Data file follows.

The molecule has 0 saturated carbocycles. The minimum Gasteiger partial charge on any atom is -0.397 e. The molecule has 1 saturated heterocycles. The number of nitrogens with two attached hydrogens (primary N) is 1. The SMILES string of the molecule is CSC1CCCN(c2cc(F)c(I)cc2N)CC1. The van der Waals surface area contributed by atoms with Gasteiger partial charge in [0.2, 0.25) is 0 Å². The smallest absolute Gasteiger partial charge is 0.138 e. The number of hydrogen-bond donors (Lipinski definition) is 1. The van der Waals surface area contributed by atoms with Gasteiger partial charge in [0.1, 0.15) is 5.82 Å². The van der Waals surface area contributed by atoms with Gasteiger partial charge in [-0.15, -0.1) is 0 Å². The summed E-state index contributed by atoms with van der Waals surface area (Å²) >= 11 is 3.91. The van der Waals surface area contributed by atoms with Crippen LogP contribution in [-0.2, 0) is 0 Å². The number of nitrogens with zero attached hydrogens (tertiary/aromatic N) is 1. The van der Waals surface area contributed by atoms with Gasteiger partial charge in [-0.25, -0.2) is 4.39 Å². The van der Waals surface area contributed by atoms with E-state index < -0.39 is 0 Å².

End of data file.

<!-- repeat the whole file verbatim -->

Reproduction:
The molecule has 0 saturated carbocycles. The minimum Gasteiger partial charge on any atom is -0.397 e. The molecule has 1 saturated heterocycles. The number of nitrogens with two attached hydrogens (primary N) is 1. The SMILES string of the molecule is CSC1CCCN(c2cc(F)c(I)cc2N)CC1. The van der Waals surface area contributed by atoms with Gasteiger partial charge in [0.2, 0.25) is 0 Å². The smallest absolute Gasteiger partial charge is 0.138 e. The number of hydrogen-bond donors (Lipinski definition) is 1. The van der Waals surface area contributed by atoms with Gasteiger partial charge in [0.1, 0.15) is 5.82 Å². The van der Waals surface area contributed by atoms with Gasteiger partial charge in [-0.15, -0.1) is 0 Å². The summed E-state index contributed by atoms with van der Waals surface area (Å²) >= 11 is 3.91. The van der Waals surface area contributed by atoms with Crippen LogP contribution in [-0.2, 0) is 0 Å². The number of nitrogens with zero attached hydrogens (tertiary/aromatic N) is 1. The van der Waals surface area contributed by atoms with Gasteiger partial charge in [-0.25, -0.2) is 4.39 Å². The van der Waals surface area contributed by atoms with E-state index < -0.39 is 0 Å².